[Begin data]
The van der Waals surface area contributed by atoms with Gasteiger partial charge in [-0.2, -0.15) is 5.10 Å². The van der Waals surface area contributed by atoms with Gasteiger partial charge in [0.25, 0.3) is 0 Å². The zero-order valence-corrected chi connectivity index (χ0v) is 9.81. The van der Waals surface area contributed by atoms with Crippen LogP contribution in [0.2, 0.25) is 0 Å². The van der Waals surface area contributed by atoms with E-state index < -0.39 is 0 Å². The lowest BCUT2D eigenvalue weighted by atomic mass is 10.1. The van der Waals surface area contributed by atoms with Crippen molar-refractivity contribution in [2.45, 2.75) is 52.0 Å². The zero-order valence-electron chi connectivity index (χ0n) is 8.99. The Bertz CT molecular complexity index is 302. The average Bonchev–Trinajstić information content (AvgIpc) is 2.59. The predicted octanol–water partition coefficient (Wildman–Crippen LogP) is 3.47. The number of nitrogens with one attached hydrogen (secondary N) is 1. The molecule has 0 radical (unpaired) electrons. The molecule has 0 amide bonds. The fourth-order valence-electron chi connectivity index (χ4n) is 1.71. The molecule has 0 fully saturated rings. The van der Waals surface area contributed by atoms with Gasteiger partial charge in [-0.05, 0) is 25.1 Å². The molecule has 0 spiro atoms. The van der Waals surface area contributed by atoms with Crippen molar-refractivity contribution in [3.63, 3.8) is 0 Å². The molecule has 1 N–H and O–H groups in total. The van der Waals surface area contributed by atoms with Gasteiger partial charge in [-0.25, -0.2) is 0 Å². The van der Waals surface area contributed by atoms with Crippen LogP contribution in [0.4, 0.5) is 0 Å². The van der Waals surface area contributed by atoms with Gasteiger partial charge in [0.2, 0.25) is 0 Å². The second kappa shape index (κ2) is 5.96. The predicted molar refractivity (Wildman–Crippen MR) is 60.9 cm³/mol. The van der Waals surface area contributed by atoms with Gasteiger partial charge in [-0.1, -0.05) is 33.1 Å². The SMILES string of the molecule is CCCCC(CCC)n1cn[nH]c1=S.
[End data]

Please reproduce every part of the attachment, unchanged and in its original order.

The van der Waals surface area contributed by atoms with Gasteiger partial charge in [-0.2, -0.15) is 5.10 Å². The van der Waals surface area contributed by atoms with Gasteiger partial charge in [0.25, 0.3) is 0 Å². The zero-order valence-corrected chi connectivity index (χ0v) is 9.81. The van der Waals surface area contributed by atoms with Crippen LogP contribution in [0.2, 0.25) is 0 Å². The van der Waals surface area contributed by atoms with E-state index < -0.39 is 0 Å². The lowest BCUT2D eigenvalue weighted by atomic mass is 10.1. The van der Waals surface area contributed by atoms with Crippen molar-refractivity contribution in [2.45, 2.75) is 52.0 Å². The zero-order valence-electron chi connectivity index (χ0n) is 8.99. The Bertz CT molecular complexity index is 302. The average Bonchev–Trinajstić information content (AvgIpc) is 2.59. The predicted octanol–water partition coefficient (Wildman–Crippen LogP) is 3.47. The number of nitrogens with one attached hydrogen (secondary N) is 1. The molecule has 0 radical (unpaired) electrons. The molecule has 0 amide bonds. The fourth-order valence-electron chi connectivity index (χ4n) is 1.71. The molecule has 0 fully saturated rings. The van der Waals surface area contributed by atoms with Gasteiger partial charge in [-0.05, 0) is 25.1 Å². The molecule has 0 spiro atoms. The van der Waals surface area contributed by atoms with Crippen molar-refractivity contribution in [3.63, 3.8) is 0 Å². The molecule has 1 N–H and O–H groups in total. The van der Waals surface area contributed by atoms with Gasteiger partial charge in [-0.25, -0.2) is 0 Å². The van der Waals surface area contributed by atoms with Crippen LogP contribution in [0.4, 0.5) is 0 Å². The van der Waals surface area contributed by atoms with Gasteiger partial charge in [0.2, 0.25) is 0 Å². The second kappa shape index (κ2) is 5.96. The predicted molar refractivity (Wildman–Crippen MR) is 60.9 cm³/mol. The van der Waals surface area contributed by atoms with Gasteiger partial charge in [-0.1, -0.05) is 33.1 Å². The SMILES string of the molecule is CCCCC(CCC)n1cn[nH]c1=S.